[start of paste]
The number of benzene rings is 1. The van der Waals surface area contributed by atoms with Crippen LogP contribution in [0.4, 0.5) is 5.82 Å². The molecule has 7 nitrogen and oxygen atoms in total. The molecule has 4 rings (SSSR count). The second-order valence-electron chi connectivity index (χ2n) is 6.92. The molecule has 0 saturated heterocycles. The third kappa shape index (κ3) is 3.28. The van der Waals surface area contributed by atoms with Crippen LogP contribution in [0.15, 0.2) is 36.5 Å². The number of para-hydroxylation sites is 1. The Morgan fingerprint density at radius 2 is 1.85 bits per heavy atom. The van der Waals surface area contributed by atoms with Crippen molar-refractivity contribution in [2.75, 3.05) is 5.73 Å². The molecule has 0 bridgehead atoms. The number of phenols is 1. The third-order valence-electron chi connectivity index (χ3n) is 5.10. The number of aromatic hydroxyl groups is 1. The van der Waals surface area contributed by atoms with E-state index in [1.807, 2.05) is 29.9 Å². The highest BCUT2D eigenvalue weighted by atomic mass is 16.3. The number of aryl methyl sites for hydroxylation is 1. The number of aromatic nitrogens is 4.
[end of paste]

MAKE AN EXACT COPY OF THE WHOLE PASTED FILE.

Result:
The number of benzene rings is 1. The van der Waals surface area contributed by atoms with Crippen LogP contribution in [0.4, 0.5) is 5.82 Å². The molecule has 7 nitrogen and oxygen atoms in total. The molecule has 4 rings (SSSR count). The second-order valence-electron chi connectivity index (χ2n) is 6.92. The molecule has 0 saturated heterocycles. The third kappa shape index (κ3) is 3.28. The van der Waals surface area contributed by atoms with Crippen LogP contribution in [0.15, 0.2) is 36.5 Å². The number of para-hydroxylation sites is 1. The Morgan fingerprint density at radius 2 is 1.85 bits per heavy atom. The van der Waals surface area contributed by atoms with Crippen molar-refractivity contribution in [2.75, 3.05) is 5.73 Å². The molecule has 0 bridgehead atoms. The number of phenols is 1. The third-order valence-electron chi connectivity index (χ3n) is 5.10. The number of aromatic hydroxyl groups is 1. The van der Waals surface area contributed by atoms with E-state index in [1.807, 2.05) is 29.9 Å². The highest BCUT2D eigenvalue weighted by atomic mass is 16.3. The number of aryl methyl sites for hydroxylation is 1. The number of aromatic nitrogens is 4.